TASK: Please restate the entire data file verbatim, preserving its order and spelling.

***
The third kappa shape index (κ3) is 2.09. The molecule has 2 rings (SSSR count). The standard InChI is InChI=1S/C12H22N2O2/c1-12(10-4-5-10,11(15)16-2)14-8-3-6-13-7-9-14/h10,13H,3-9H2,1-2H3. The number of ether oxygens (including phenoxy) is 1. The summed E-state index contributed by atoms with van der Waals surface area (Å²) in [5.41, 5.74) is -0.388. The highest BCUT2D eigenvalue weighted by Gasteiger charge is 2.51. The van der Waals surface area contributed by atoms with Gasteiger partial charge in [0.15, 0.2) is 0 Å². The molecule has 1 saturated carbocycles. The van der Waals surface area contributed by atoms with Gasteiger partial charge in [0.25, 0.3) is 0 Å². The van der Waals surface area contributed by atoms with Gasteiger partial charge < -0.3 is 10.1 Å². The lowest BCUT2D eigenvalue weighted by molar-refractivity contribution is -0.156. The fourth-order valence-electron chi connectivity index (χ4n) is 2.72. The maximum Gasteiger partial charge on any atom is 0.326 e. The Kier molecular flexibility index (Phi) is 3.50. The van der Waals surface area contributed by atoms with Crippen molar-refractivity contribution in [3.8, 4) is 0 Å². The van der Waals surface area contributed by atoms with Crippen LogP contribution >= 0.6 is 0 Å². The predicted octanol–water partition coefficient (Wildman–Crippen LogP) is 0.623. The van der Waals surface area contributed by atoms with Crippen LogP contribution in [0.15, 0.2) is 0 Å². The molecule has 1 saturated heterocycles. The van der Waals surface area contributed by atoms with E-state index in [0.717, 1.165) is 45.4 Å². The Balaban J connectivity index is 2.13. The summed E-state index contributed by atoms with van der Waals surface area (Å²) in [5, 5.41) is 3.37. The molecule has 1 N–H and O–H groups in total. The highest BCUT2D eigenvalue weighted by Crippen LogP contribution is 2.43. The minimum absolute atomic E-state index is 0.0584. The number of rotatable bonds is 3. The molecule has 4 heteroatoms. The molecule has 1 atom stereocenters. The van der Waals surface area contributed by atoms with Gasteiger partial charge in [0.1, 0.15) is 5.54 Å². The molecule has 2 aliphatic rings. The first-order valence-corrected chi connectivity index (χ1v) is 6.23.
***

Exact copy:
The third kappa shape index (κ3) is 2.09. The molecule has 2 rings (SSSR count). The standard InChI is InChI=1S/C12H22N2O2/c1-12(10-4-5-10,11(15)16-2)14-8-3-6-13-7-9-14/h10,13H,3-9H2,1-2H3. The number of ether oxygens (including phenoxy) is 1. The summed E-state index contributed by atoms with van der Waals surface area (Å²) in [5.41, 5.74) is -0.388. The highest BCUT2D eigenvalue weighted by Gasteiger charge is 2.51. The van der Waals surface area contributed by atoms with Gasteiger partial charge in [0.15, 0.2) is 0 Å². The molecule has 1 saturated carbocycles. The van der Waals surface area contributed by atoms with Gasteiger partial charge in [0.25, 0.3) is 0 Å². The van der Waals surface area contributed by atoms with Gasteiger partial charge < -0.3 is 10.1 Å². The lowest BCUT2D eigenvalue weighted by molar-refractivity contribution is -0.156. The fourth-order valence-electron chi connectivity index (χ4n) is 2.72. The maximum Gasteiger partial charge on any atom is 0.326 e. The Kier molecular flexibility index (Phi) is 3.50. The van der Waals surface area contributed by atoms with Crippen molar-refractivity contribution in [3.8, 4) is 0 Å². The van der Waals surface area contributed by atoms with Crippen LogP contribution >= 0.6 is 0 Å². The predicted octanol–water partition coefficient (Wildman–Crippen LogP) is 0.623. The van der Waals surface area contributed by atoms with Crippen LogP contribution in [0.15, 0.2) is 0 Å². The molecule has 1 saturated heterocycles. The van der Waals surface area contributed by atoms with E-state index in [0.717, 1.165) is 45.4 Å². The Balaban J connectivity index is 2.13. The summed E-state index contributed by atoms with van der Waals surface area (Å²) in [5, 5.41) is 3.37. The molecule has 1 N–H and O–H groups in total. The highest BCUT2D eigenvalue weighted by Crippen LogP contribution is 2.43. The minimum absolute atomic E-state index is 0.0584. The number of rotatable bonds is 3. The molecule has 4 heteroatoms. The molecule has 1 atom stereocenters. The van der Waals surface area contributed by atoms with Gasteiger partial charge in [0.1, 0.15) is 5.54 Å². The molecule has 2 aliphatic rings. The first-order valence-corrected chi connectivity index (χ1v) is 6.23.